A waste framework for councils to save money
A new waste management services framework could deliver major savings for local authorities, as Christine Batty explains
The waste management services framework has been jointly developed by iESE (formerly Improvement and Efficiency South East) and the London Waste Recycling Board. From across southern England, London and the West Midlands the framework has 141 local authorities signed up and has the support of Keep Britain Tidy, WRAP and Defra.
The idea is to help local authorities secure a better deal by leveraging their £1.7bn anticipated spend on waste management, street cleansing and grounds maintenance services over the next four years. Not only does the framework present an opportunity to secure the same, if not better standard of service, but the standard timeline of 12 to 18 months to procure a waste or grounds maintenance contract can be cut in half, resulting in additional savings.
The pressure on public finances is biting deeper and is set to continue. A high-quality waste management service is critical to residents and the framework offers one solution for councils looking to save money without sacrificing service quality.
With the outsourcing of waste, street cleansing and grounds maintenance services commonplace in local government, iESE has replicated the success of its construction framework. The idea was to harness iESE’s extensive waste market knowledge and established relationships across the waste industry to deliver efficiency savings for the public sector and provide a smoother access to market for waste suppliers via the creation of a waste service framework.
Talking with a number of councils the potential for major savings soon became clear, as did the timeframe for delivering the framework. With significant waste and grounds maintenance spend due for renegotiation in the next four years it was essential that a waste framework started soon and covered this period.
It was also clear that some level of practical support would help. Often a lack of specialist procurement skills compromised a council’s ability to secure the best deal. IESE was clear from the outset that stakeholder engagement was essential for the waste framework to succeed.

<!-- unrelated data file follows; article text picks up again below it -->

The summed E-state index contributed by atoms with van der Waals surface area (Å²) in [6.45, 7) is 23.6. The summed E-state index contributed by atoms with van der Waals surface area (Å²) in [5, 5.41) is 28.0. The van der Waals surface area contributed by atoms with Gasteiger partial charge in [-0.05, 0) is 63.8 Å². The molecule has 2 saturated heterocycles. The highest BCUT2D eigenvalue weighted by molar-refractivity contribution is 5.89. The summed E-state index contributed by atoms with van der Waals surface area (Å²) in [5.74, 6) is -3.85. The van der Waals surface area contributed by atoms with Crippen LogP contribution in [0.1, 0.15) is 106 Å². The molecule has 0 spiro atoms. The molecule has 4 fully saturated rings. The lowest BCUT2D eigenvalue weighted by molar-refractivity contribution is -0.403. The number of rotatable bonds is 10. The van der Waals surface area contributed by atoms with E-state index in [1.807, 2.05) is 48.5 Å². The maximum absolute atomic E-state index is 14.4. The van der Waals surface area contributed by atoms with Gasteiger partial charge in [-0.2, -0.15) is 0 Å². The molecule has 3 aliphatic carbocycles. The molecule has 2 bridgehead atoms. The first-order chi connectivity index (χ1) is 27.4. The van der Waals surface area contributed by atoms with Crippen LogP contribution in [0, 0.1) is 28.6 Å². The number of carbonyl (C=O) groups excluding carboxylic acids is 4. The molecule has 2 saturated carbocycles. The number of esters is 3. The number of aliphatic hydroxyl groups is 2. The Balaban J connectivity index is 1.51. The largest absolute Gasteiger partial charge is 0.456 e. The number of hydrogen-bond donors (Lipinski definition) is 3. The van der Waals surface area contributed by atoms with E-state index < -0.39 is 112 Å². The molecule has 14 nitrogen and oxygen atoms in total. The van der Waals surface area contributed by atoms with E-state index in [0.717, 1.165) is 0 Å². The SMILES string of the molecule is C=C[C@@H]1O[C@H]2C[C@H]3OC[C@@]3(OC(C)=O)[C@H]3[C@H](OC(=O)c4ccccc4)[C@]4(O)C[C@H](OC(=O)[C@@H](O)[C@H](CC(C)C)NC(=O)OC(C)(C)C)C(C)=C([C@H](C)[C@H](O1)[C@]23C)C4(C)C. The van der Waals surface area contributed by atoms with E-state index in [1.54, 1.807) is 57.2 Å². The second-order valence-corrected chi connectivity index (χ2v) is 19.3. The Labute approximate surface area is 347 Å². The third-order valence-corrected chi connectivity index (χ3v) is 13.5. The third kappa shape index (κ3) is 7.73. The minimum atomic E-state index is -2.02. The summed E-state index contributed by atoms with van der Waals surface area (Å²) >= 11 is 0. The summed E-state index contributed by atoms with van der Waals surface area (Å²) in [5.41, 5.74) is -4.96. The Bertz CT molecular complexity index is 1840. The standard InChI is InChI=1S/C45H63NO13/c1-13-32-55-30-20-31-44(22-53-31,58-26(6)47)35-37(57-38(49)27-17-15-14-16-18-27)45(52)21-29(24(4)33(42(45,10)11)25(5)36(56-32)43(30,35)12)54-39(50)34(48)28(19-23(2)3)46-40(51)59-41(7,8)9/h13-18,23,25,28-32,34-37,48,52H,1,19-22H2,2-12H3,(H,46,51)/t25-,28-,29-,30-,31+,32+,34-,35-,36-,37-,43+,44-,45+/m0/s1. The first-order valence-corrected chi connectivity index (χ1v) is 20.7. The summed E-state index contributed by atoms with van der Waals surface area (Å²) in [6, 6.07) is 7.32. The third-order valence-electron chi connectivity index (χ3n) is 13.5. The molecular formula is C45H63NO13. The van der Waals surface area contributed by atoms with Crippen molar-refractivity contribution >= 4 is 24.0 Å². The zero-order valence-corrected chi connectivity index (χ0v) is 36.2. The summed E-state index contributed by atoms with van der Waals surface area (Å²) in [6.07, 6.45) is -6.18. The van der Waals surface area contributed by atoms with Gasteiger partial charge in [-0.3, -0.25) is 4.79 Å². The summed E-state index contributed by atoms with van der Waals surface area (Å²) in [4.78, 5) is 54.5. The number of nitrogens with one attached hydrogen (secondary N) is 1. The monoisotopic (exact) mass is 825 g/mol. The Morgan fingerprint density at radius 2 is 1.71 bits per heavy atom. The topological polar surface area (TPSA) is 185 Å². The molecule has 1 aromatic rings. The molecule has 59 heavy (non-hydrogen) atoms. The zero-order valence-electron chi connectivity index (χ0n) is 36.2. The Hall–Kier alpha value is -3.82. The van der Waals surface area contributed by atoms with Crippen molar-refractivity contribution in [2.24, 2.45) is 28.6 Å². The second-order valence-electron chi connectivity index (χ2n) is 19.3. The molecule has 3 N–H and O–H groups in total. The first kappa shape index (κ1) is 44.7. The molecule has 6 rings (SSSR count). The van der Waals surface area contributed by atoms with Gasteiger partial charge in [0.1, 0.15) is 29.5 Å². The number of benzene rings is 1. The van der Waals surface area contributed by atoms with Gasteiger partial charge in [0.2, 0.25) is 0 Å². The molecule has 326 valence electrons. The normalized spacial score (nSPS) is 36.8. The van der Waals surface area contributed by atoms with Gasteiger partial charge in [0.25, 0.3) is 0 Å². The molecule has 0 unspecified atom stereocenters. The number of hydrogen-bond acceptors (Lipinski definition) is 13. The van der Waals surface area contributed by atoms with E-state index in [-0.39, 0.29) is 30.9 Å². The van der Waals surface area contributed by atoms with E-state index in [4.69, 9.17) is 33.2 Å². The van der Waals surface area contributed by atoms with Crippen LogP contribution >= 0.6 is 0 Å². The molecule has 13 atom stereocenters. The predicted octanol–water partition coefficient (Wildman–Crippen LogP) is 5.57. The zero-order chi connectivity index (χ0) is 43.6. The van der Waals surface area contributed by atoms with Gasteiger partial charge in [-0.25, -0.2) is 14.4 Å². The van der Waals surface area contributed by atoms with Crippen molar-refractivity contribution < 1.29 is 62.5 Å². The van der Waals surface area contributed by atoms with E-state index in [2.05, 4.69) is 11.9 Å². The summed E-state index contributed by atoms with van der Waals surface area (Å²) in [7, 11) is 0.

Waste suppliers and local authorities, together with the support agencies, were involved in its development. This co-design meant that operational stumbling blocks were foreseen and removed and that the framework was built so that benefits to all parties could be achieved.
Discussions with waste professionals in local authorities resulted in the framework including four categories of service to meet required needs: recycling and waste collection; street cleansing; grounds maintenance and bulky waste collection.
It was important to councils that local providers such as SMEs and the third sector weren’t squeezed out by the larger organisations. To ensure this didn’t happen and to help level the playing field iESE divided the categories into geographical lots for different value contracts. This enables the smaller, local organisations to compete and their inclusion provides a positive message to the community.
IESE used its procurement experience to complete the notice for the Official Journal of the European Union (OJEU), the pre-qualification questions assessment and the development of the invitation to tender to 24 bidders. InFebruary, iESE and an appointed evaluation panel will select suppliers, and in April the framework will go live.
For local authorities it means that rather than having to go through the full OJEU procurement process, they can ‘calloff’ through a mini competition a combination of waste services. This means local authorities are able to award a contract in approximately half the time it takes to complete a full OJEU process.
In response to requests from local authorities, iESE has formed a waste framework team, which will help councils prepare for procurement and will be on hand during the mini competition.
Support includes practical assistance such as standard templates and documentation for contracts, pricing mechanisms and KPIs, together with up to date procurement information.
All of this is geared towards making the waste procurement process much simpler, saving time and money. It also benefits waste suppliers through a quicker more consistent tender process.
Christine Batty is project manager for the waste framework
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